CHICAGO (CBS) -- Two restaurant outbursts in just the last 24 hours in Chicago, both rooted in angry customers upset with COVID-19 rules.
CBS 2's Chris Tye reports from a River North McDonalds where nerves are more frayed, according to experts, more than at any time in the pandemic.
Fast food, quick tempers and a hasty race to get to the end of the COVID pandemic. From the golden arches to the Wiener's Circle, there are flare ups in a frequency not seen before in the pandemic.
"Some people are just fed up, I guess."
The heat Wednesday night at the Wiener Circle came from the other side of the glass. A customer caught on tape was told no mask, no service.
He said a couple words, walked out the door, came back in threw a couple of snowballs behind the counter," said Weiner Circle general manager Evelyn Morris who called 911.
As they waited for police..
("He) found some type of brick and that's when he just swung it into the door," Morris said.
There has been sort of an uptick in very aggressive anti-public health sentiment. And it does seem to have escalated in the midst of Omicron."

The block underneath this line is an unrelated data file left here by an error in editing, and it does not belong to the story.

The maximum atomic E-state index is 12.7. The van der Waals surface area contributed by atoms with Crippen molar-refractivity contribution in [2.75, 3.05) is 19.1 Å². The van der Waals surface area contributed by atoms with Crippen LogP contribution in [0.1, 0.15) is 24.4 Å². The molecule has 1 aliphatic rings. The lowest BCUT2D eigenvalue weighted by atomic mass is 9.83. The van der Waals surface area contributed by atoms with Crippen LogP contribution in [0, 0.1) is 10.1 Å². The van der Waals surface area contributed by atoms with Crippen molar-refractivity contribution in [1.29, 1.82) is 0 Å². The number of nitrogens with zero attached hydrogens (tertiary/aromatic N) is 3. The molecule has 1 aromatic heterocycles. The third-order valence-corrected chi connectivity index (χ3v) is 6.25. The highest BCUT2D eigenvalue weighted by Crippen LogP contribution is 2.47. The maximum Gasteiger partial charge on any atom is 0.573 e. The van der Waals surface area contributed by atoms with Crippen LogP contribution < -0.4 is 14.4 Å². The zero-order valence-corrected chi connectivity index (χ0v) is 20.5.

In the same few minutes CBS 2 interviewed Professor Marney White of the Yale School of Public Health on Wednesday, a customer at a River North McDonalds threw a chair at security guard, injuring them while trying to enforce their proof of vaccination rules.
"People are tired and I think of this as combat fatigue, really."
She said in the 24th month of the 1918 Spanish Flu, a similar fatigue kicked in.
"Yes, I think so. I think that when people perceive that the end is near, they're ready to get going. I think everyone wants to return to normal," White said.
"Normal" at the Wiener's Circle is often combative. Jabs at customers, snarky signs, a wall of shame. Part of a recipe residents are quick to defend and embrace.
"I do think that many people have determined that their personal risk is over and so therefore they are ready to jump to the end," added White.
One person was arrested at this McDonald's. No arrests from the Wiener's Circle incident. Dr. White compared this window to when drunk driving laws and smoking laws or car seat laws were enacted.
There were different perceptions of how important these changes were. More reluctance meant more pushback in the past leading to violence.
for more features.